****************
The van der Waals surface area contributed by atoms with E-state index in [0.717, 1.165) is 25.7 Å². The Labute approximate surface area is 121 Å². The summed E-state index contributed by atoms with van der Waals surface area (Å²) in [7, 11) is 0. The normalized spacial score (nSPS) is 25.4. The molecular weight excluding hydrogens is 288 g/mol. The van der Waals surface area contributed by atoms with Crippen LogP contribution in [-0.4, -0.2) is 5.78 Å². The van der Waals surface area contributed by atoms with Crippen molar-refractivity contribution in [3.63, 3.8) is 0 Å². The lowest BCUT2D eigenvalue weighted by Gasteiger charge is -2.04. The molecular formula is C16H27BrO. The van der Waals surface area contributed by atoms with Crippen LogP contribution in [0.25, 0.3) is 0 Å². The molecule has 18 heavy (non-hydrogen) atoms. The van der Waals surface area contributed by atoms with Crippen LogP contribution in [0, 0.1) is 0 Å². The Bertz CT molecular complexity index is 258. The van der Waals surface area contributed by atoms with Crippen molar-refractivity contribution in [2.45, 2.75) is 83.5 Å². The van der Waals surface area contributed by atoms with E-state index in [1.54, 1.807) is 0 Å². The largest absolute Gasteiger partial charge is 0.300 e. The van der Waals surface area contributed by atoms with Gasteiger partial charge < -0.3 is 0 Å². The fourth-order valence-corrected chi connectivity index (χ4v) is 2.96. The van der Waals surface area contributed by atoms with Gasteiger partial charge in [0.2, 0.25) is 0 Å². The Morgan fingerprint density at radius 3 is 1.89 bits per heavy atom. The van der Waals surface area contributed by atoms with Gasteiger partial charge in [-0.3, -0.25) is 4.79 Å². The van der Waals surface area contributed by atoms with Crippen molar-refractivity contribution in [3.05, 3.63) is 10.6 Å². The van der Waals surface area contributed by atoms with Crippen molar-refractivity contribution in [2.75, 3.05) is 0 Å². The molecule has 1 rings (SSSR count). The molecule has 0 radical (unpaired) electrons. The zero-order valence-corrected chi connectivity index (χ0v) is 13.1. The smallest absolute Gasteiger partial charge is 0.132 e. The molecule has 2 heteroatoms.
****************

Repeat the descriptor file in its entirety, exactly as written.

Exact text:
The van der Waals surface area contributed by atoms with E-state index in [0.717, 1.165) is 25.7 Å². The Labute approximate surface area is 121 Å². The summed E-state index contributed by atoms with van der Waals surface area (Å²) in [7, 11) is 0. The normalized spacial score (nSPS) is 25.4. The molecular weight excluding hydrogens is 288 g/mol. The van der Waals surface area contributed by atoms with Crippen LogP contribution in [-0.4, -0.2) is 5.78 Å². The van der Waals surface area contributed by atoms with Crippen molar-refractivity contribution in [3.63, 3.8) is 0 Å². The lowest BCUT2D eigenvalue weighted by Gasteiger charge is -2.04. The molecular formula is C16H27BrO. The van der Waals surface area contributed by atoms with Crippen LogP contribution in [0.25, 0.3) is 0 Å². The molecule has 18 heavy (non-hydrogen) atoms. The van der Waals surface area contributed by atoms with Crippen LogP contribution in [0, 0.1) is 0 Å². The Bertz CT molecular complexity index is 258. The van der Waals surface area contributed by atoms with Crippen molar-refractivity contribution in [2.45, 2.75) is 83.5 Å². The van der Waals surface area contributed by atoms with E-state index in [1.54, 1.807) is 0 Å². The largest absolute Gasteiger partial charge is 0.300 e. The van der Waals surface area contributed by atoms with Gasteiger partial charge < -0.3 is 0 Å². The fourth-order valence-corrected chi connectivity index (χ4v) is 2.96. The van der Waals surface area contributed by atoms with Gasteiger partial charge in [0.2, 0.25) is 0 Å². The Morgan fingerprint density at radius 3 is 1.89 bits per heavy atom. The van der Waals surface area contributed by atoms with Gasteiger partial charge in [-0.3, -0.25) is 4.79 Å². The van der Waals surface area contributed by atoms with Crippen molar-refractivity contribution in [3.05, 3.63) is 10.6 Å². The van der Waals surface area contributed by atoms with Crippen molar-refractivity contribution in [2.75, 3.05) is 0 Å². The molecule has 1 rings (SSSR count). The molecule has 0 radical (unpaired) electrons. The zero-order valence-corrected chi connectivity index (χ0v) is 13.1. The smallest absolute Gasteiger partial charge is 0.132 e. The molecule has 2 heteroatoms.